Thursday, December 4, 2008

Middlesex Fells Trail Ultra - Race Report

I made my first attempt at the 50K distance (actually 32 miles) at the Fells Trail Race this past weekend. The race was held in the Middlesex Fells Reservation just north of Boston. The race course is an 8 mile loop that circumnavigates the park along the Skyline trail and includes lots of single track, many hills and running along rocky outcroppings. Runners had the option of completing 3 to 5 loops for a total of 24 to 40 miles. I was confident I could finish 4 loops but I had no illusions about running it fast.

Packing for race day was almost as challenging as training for it. The unpredictability of the weather this time of year can cause a lot of variables. I didn't want to need something and not have it so I ended up packing a wide variety of items. I packed two long and short sleeve shirts, two pairs of running shorts and socks, arm warmers, an extra pair of shoes, two hats, two pairs of gloves, numerous gels, bars and on and on it went. After spending so much time with packing I decided to skip taping up my injured ankle. It had been feeling pretty good the past week anyway so I didn't feel it would be necessary.

I arrived at the starting area around 7 AM for the eight o'clock race. A few other runners were already there but were still waiting in their cars. It was a cold and clear morning and no one seemed to be in a hurry to stand around the parking lot in the cold air. After 15 minutes or so a steady stream of cars began to pull into the parking lot. Once Bogie (the Race Director) arrived people began to leave their cars and mill around his Honda Element. Bogie posted the names of the 28 runners entered in the ultra race and we picked up our race numbers from the back of his Honda.

Ultra Runners Roster
(Courtesy of RD Bogie)

My race number.
(Courtesy of RD Bogie)
Kevin’s race number.
(Courtesy of RD Bogie)

He explained that we could run the 8 mile loop in any direction. Furthermore, we could change directions during the race running one loop clockwise and then the next counterclockwise and vice versa. Runners were instructed to record their finishing time when completing a loop before heading out for their next loop. This is seemed to generate a lot of confusion among runners. Some recorded their split times; others recorded their accumulated time while still a third group recorded the time of day. This made it difficult if not impossible to determine what place you were in during the race. To complicate matters even further some runners decided to start early leaving between 7:30 AM and 7:50 AM. I, along with most runners left at the eight o'clock start time.

Loop One Running Time: 1 hour 38 minutes

We all started together from the parking lot on a double track trail. Kevin and I decided to run together for as long as possible but we got split up right from the start. I'm not sure if it was his youthful enthusiasm or pre-race jitters that caused him to start out so quickly but I soon dropped well off his pace. After a 1/2 mile there were markers on the trail indicating right and left hand turns. This is where the group split up, some going left up a steep climb and others turning right onto flatter terrain. I could see Kevin waiting for me at the split in the trail. I knew from previous training runs here that starting in a counterclockwise direction would give us easier running in the first 3 miles. Kevin and I decided to go in this direction since it would give us a little time to warm up from the early morning chill before we hit the bigger hills later on.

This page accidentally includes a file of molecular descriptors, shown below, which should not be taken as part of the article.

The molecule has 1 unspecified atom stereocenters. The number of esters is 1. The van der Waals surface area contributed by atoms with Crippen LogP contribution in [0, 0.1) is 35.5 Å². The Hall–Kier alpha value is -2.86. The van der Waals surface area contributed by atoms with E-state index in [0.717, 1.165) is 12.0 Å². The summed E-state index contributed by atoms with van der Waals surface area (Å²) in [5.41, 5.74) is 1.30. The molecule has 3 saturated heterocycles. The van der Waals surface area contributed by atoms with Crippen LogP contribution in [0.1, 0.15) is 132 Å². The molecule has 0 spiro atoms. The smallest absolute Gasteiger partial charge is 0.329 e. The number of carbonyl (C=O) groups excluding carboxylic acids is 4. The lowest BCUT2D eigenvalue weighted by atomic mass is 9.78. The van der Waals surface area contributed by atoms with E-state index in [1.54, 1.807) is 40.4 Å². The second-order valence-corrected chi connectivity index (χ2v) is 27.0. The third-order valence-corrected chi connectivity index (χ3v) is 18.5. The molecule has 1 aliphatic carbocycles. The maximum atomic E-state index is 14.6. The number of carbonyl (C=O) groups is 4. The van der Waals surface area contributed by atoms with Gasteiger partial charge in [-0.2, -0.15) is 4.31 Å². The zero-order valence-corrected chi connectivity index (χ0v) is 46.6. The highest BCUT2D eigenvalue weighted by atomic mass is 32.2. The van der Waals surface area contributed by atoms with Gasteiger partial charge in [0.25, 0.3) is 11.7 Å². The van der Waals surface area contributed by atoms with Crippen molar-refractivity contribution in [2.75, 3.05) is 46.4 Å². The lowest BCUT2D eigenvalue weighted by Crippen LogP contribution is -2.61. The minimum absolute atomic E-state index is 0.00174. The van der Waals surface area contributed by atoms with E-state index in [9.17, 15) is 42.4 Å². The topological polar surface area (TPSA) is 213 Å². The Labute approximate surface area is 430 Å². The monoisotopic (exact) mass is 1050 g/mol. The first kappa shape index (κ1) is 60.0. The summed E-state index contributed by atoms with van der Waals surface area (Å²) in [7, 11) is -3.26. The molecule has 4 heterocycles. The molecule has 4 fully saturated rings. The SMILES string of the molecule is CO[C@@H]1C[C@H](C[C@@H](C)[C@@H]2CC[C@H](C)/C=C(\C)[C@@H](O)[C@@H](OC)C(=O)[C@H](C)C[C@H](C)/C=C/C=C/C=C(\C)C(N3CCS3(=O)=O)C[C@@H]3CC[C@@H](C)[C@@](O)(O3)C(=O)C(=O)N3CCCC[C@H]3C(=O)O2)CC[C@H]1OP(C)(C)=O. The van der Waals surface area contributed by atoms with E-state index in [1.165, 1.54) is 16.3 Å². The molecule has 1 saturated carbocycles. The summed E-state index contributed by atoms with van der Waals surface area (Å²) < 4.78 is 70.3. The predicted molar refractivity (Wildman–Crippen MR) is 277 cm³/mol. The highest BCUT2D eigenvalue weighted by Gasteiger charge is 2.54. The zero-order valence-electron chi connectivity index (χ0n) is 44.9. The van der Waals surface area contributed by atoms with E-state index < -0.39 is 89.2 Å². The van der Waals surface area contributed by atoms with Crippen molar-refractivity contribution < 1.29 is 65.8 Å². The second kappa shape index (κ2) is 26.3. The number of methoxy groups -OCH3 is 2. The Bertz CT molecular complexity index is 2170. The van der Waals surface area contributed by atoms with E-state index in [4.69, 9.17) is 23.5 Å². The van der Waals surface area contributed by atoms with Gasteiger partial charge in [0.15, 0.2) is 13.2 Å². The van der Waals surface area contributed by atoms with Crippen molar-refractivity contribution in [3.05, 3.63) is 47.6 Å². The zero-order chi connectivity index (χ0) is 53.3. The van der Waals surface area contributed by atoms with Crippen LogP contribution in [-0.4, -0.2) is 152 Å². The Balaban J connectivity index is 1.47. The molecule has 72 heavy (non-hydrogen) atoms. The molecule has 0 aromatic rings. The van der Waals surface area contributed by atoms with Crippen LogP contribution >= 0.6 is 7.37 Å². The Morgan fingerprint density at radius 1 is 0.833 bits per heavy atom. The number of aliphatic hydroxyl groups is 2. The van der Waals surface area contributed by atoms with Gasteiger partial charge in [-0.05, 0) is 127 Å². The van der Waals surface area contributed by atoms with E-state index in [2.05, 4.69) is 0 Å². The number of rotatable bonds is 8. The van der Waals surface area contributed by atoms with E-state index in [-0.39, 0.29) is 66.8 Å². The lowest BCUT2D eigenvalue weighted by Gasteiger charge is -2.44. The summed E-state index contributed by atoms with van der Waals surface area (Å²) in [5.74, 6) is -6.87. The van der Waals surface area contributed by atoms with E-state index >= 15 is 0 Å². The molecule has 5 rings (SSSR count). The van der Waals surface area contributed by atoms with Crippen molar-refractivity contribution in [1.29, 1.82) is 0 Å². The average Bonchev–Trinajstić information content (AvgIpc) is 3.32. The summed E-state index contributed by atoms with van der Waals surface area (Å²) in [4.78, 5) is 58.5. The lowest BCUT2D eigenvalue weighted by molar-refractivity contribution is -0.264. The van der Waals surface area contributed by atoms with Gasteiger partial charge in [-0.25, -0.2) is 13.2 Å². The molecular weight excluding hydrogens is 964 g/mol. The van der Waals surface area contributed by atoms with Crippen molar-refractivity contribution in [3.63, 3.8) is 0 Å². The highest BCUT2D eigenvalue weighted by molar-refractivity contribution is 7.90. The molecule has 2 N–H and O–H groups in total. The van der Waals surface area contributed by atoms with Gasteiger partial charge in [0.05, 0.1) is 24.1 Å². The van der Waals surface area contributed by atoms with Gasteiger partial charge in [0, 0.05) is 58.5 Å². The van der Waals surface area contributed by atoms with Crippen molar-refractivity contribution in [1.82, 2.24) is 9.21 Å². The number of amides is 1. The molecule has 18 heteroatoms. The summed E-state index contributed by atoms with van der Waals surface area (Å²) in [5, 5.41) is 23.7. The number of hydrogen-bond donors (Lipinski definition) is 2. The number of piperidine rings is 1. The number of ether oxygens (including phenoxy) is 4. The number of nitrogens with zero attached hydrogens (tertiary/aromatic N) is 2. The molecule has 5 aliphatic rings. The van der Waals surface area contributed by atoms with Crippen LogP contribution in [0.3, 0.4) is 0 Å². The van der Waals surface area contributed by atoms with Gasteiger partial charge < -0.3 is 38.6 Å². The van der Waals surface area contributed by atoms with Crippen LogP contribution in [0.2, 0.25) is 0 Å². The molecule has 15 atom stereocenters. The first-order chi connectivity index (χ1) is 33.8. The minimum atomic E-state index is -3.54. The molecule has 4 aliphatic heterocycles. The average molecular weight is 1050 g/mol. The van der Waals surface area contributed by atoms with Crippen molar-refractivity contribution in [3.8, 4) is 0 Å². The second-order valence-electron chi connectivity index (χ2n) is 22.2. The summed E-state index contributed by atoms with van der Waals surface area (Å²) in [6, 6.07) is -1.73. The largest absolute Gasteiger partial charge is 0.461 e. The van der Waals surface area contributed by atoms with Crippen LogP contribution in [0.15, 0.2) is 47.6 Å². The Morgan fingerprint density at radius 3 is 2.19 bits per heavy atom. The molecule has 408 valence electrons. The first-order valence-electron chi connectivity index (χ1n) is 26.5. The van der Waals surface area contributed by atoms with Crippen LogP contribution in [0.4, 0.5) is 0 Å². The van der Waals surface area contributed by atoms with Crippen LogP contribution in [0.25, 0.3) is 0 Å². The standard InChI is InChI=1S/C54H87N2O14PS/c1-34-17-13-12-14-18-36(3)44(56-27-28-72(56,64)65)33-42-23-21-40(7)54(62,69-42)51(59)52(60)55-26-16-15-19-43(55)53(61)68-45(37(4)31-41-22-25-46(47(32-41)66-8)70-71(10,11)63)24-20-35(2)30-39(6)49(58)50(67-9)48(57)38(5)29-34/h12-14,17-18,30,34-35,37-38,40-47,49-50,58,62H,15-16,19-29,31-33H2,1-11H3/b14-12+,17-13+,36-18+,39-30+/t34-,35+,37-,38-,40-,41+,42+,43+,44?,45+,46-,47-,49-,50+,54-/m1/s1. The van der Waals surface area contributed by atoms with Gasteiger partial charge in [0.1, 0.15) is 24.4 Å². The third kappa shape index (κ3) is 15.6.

The pack heads out for 1st loop.
(Courtesy of RD Bogie)

With so few runners in the race, and seemingly half running in opposite directions, it wasn't long before there was plenty of running room on the trails. There was a woman running behind me talking to another runner. She was telling him how she lives in Arlington and trains on the Skyline trail often. She also wondered how the elevation gain during this race would relate to that of the Wapack trail race that she ran this summer. I immediately made the connection that this was Carlene who I met during the Wapack race this year. We talked for a while and both agreed that today's run SHOULD be a little easier than Wapack.

Skyline Trail Elevation Profile
Elevation gain = 4,291 feet

10 miles up, 10 miles down and 5 miles of flat running.

This was the 6th time I’ve run on the Skyline trail this year. Each time I run here I notice something new and different. What caught my eye in the cold clear air this time was how the frost was clinging to the blades of grass and fallen leaves on the sides of the trail. It gave the earth a silver sheen as it reflected the light of the slowing rising sun. The frost reminded me of granules of sugar sprinkled on a freshly baked cookie. And I wasn’t even hungry yet!

Kevin and I soon got into a good groove following on the heels of Carlene and two other female runners. After following them for a couple of miles I introduced myself to the other women. Their names were Kat and Tamela. I learned both of them are seasoned ultra runners, triathletes, adventure racers, and more. You name it, seems like they've done it. Carlene, Kat and Tamela were setting a faster pace than Kevin and I had planned to run but we were both feeling pretty good and decided to see how long we could hang with them. Following someone is a lot easier than trying to pick up trail markers on your own especially with someone that knows the trail as well as Carlene.